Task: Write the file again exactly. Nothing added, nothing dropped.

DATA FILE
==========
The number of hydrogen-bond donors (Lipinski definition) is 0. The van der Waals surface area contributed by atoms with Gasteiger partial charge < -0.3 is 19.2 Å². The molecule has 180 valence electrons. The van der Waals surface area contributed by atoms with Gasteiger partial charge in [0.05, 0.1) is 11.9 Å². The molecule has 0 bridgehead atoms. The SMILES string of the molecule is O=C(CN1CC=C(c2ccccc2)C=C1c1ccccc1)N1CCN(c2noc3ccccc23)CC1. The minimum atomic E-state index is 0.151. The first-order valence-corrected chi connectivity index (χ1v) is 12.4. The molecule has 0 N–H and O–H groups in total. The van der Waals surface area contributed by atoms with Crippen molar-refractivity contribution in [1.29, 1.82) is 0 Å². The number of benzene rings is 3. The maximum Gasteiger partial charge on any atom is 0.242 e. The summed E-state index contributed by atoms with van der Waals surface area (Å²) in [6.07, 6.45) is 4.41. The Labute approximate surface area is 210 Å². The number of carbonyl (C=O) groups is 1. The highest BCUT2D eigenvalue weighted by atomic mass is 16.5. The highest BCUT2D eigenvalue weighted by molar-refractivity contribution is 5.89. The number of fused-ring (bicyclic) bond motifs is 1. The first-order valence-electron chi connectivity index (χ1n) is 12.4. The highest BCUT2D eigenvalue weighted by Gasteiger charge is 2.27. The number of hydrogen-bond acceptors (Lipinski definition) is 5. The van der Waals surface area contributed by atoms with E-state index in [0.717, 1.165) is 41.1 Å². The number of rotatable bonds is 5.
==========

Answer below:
The number of hydrogen-bond donors (Lipinski definition) is 0. The van der Waals surface area contributed by atoms with Gasteiger partial charge < -0.3 is 19.2 Å². The molecule has 180 valence electrons. The van der Waals surface area contributed by atoms with Gasteiger partial charge in [0.05, 0.1) is 11.9 Å². The molecule has 0 bridgehead atoms. The SMILES string of the molecule is O=C(CN1CC=C(c2ccccc2)C=C1c1ccccc1)N1CCN(c2noc3ccccc23)CC1. The minimum atomic E-state index is 0.151. The first-order valence-corrected chi connectivity index (χ1v) is 12.4. The molecule has 0 N–H and O–H groups in total. The van der Waals surface area contributed by atoms with Crippen molar-refractivity contribution in [1.29, 1.82) is 0 Å². The number of benzene rings is 3. The maximum Gasteiger partial charge on any atom is 0.242 e. The summed E-state index contributed by atoms with van der Waals surface area (Å²) in [6.07, 6.45) is 4.41. The Labute approximate surface area is 210 Å². The number of carbonyl (C=O) groups is 1. The highest BCUT2D eigenvalue weighted by atomic mass is 16.5. The highest BCUT2D eigenvalue weighted by molar-refractivity contribution is 5.89. The number of fused-ring (bicyclic) bond motifs is 1. The first-order valence-electron chi connectivity index (χ1n) is 12.4. The highest BCUT2D eigenvalue weighted by Gasteiger charge is 2.27. The number of hydrogen-bond acceptors (Lipinski definition) is 5. The van der Waals surface area contributed by atoms with E-state index in [0.717, 1.165) is 41.1 Å². The number of rotatable bonds is 5.